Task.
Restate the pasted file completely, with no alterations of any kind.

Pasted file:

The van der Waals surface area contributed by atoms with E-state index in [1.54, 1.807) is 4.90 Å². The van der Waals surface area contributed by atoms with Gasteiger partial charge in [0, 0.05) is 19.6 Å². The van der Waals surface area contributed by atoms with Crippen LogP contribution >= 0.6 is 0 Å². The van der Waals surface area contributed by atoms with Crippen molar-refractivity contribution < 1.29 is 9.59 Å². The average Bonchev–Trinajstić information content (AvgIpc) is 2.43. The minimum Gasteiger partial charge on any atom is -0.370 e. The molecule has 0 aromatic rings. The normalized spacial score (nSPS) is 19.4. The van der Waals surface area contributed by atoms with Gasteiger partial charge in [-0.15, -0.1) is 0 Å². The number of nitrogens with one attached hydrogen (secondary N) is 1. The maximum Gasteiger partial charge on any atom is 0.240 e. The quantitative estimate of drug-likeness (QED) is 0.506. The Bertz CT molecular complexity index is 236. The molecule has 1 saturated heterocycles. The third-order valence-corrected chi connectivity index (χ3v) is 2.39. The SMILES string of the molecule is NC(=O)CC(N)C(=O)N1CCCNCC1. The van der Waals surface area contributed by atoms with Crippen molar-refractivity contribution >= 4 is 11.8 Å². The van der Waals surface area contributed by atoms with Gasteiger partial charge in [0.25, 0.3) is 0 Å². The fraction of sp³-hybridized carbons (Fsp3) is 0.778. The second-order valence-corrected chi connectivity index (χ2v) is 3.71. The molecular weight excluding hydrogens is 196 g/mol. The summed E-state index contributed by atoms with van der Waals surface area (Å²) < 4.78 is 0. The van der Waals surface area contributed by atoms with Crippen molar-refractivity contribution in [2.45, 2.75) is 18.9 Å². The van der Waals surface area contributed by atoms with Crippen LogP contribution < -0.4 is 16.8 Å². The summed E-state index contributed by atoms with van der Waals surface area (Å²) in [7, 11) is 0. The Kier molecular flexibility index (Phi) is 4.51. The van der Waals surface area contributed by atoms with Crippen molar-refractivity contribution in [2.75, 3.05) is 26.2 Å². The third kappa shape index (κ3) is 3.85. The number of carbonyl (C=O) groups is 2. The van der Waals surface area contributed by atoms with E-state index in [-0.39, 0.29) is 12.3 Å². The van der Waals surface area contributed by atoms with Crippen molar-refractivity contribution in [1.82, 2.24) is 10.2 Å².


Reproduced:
The van der Waals surface area contributed by atoms with E-state index in [1.54, 1.807) is 4.90 Å². The van der Waals surface area contributed by atoms with Gasteiger partial charge in [0, 0.05) is 19.6 Å². The van der Waals surface area contributed by atoms with Crippen LogP contribution >= 0.6 is 0 Å². The van der Waals surface area contributed by atoms with Crippen molar-refractivity contribution < 1.29 is 9.59 Å². The average Bonchev–Trinajstić information content (AvgIpc) is 2.43. The minimum Gasteiger partial charge on any atom is -0.370 e. The molecule has 0 aromatic rings. The normalized spacial score (nSPS) is 19.4. The van der Waals surface area contributed by atoms with Gasteiger partial charge in [-0.15, -0.1) is 0 Å². The number of nitrogens with one attached hydrogen (secondary N) is 1. The maximum Gasteiger partial charge on any atom is 0.240 e. The quantitative estimate of drug-likeness (QED) is 0.506. The Bertz CT molecular complexity index is 236. The molecule has 1 saturated heterocycles. The third-order valence-corrected chi connectivity index (χ3v) is 2.39. The SMILES string of the molecule is NC(=O)CC(N)C(=O)N1CCCNCC1. The van der Waals surface area contributed by atoms with Crippen molar-refractivity contribution >= 4 is 11.8 Å². The van der Waals surface area contributed by atoms with Gasteiger partial charge in [0.25, 0.3) is 0 Å². The fraction of sp³-hybridized carbons (Fsp3) is 0.778. The second-order valence-corrected chi connectivity index (χ2v) is 3.71. The molecular weight excluding hydrogens is 196 g/mol. The summed E-state index contributed by atoms with van der Waals surface area (Å²) < 4.78 is 0. The van der Waals surface area contributed by atoms with Crippen molar-refractivity contribution in [2.45, 2.75) is 18.9 Å². The van der Waals surface area contributed by atoms with Crippen LogP contribution < -0.4 is 16.8 Å². The summed E-state index contributed by atoms with van der Waals surface area (Å²) in [7, 11) is 0. The Kier molecular flexibility index (Phi) is 4.51. The van der Waals surface area contributed by atoms with Crippen molar-refractivity contribution in [2.75, 3.05) is 26.2 Å². The third kappa shape index (κ3) is 3.85. The number of carbonyl (C=O) groups is 2. The van der Waals surface area contributed by atoms with E-state index in [-0.39, 0.29) is 12.3 Å². The van der Waals surface area contributed by atoms with Crippen molar-refractivity contribution in [1.82, 2.24) is 10.2 Å².